Two Supreme Court-appointed mediators visited Delhi’s Shaheen Bagh locality on Wednesday to convince the anti-Citizenship Act protestors to move their protest elsewhere, Hindustan Times reported. Advocates Sanjay Hegde and Sadhana Ramachandran were given the task by the top court during a hearing on Monday.
“We have come here according to the order of Supreme Court,” Hegde told the crowd at the protest site, which has been occupied since mid-December. “We hope to speak to everyone. We hope to resolve the matter with everybody’s cooperation.”
Ramachandran said the court had noted during Monday’s proceedings that the residents of Shaheen Bagh have the right to protest. “The law [Citizenship Amendment Act] has been challenged in the Supreme Court,” she added, echoing the judges’ observations. “But like us, others too have their rights, like right to use roads, open their shops. Your rights must not trample on others.”
“We want to find a solution to the problem together,” she said. “We will listen to everyone.”
However, many protestors maintained that the would clear the site only after the controversial legislation was removed. Responding to the concerns raised by the protesting women, Ramachandran said all their points would be put forward before the Supreme Court and discussed in detail. “However, I want to say one thing,” she said. “A country that has daughters like you can never face any threats.”
An elderly woman at the protest site pointed out that protestors had not blocked the entire stretch. “It is the Delhi Police which barricaded the whole road in the name of security,” she said. “Why don’t you get that removed first? We never asked police or any authority to block the roads for us. It is they who did it and are now blaming us for the blockade.”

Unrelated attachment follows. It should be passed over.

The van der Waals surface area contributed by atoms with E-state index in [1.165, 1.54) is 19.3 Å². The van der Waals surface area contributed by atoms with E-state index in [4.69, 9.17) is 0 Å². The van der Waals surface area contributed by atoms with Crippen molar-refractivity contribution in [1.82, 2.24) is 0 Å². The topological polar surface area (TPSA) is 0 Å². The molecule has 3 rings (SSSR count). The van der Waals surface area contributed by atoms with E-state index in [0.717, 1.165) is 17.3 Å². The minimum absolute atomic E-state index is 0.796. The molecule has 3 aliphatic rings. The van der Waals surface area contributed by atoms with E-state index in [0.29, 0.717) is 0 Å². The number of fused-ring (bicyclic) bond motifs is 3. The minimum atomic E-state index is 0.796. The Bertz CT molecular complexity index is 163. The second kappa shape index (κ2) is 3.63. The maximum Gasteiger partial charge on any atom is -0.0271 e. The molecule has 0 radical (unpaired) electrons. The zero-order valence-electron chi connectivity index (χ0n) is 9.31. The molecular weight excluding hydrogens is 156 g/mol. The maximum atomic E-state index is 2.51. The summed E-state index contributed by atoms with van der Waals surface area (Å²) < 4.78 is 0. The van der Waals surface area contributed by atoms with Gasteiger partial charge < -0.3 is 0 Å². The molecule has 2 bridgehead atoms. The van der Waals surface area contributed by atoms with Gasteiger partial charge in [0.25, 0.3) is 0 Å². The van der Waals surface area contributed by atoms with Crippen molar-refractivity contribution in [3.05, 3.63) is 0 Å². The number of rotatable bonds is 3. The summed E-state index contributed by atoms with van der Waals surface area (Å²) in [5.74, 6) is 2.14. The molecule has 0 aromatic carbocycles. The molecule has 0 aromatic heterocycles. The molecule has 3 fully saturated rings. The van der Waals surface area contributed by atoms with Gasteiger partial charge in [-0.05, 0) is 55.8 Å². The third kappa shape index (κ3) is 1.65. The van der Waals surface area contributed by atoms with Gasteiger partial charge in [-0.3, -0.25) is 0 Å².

She said the protestors would clear the site in no time if National Register of Citizens and Citizenship Amendment Act is removed. “They call us traitors,” she added. “When we pushed Britishers out of the country, who are Narendra Modi and Amit Shah? We won’t move an inch even if someone fires at us.”
Another woman broke down while talking to the interlocutors. She said they were protesting to save the Constitution but people can only see the inconvenience of commuters. “Aren’t we facing inconvenience sitting here in cold nights, without food, taking our children to the protest,” she asked. “We are ourselves so troubled, what trouble will we cause to citizens?”
She rejected the allegations that protestors were not letting ambulances and vehicles pass. “The road hasn’t been blocked by us,” she added. “In fact, it is the Centre that has blocked freedom in this country.”
Shaheen Bagh has become the epicentre of protests against the amended citizenship law and the proposed National Register of Citizens. The Kalindi Kunj-Shaheen Bagh stretch in Delhi has been closed since December 15 after protestors, mainly women and children, began the sit-in.
The protest has been challenged in the Supreme Court by petitioners claiming that the demonstrators have blocked traffic. While a lawyer for an intervenor told the court that essential services like school buses and ambulance services were being provided passage, Solicitor General Tushar Mehta claimed there was a total blockade.
On Monday, the top court asked Hegde and Ramachandran to convince the protestors to go to an alternative site. The top court also asked the two advocates to speak to former Chief Information Commissioner Wajahat Habibullah for assistance. The plea will be heard again on February 24.
The court said the protestors cannot block a road to exercise their right. “Democracy works on expression of views,” Justice SK Kaul said at Monday’s proceedings. “But there are lines and boundaries. If you wish to protest, while the matter is being heard here, that’s also okay...Blocking traffic and causing inconvenience is our concern.”
Scroll.in has mapped the roads in the area and found that public inconvenience was being caused not just because of the closure of GD Birla Marg, an arterial road that connects Delhi to Noida in Uttar Pradesh. Two alternative routes that could have been used by commuters have been barricaded by Delhi and Uttar Pradesh Police. While Delhi Police officers claimed the barricades in front of the entry to the alternative routes were just “a security measure”, the Uttar Pradesh Police said they did it because of the Delhi Police’s barricades.
Meanwhile, protestors at Shaheen Bagh said they would carry on with their demonstration. “We are asked to move, we will move but the protests will continue,” Mehjabeen Khan, one of the protestors, told Hindustan Times. Another protestor, who identified herself as Shaheeda Sheikh, told the newspaper that those who commute to Noida every day should take a parallel highway. “When the parallel road to the highway is open as well as all lanes of Shaheen Bagh except this road, why the applicants want to use only this road?” she asked.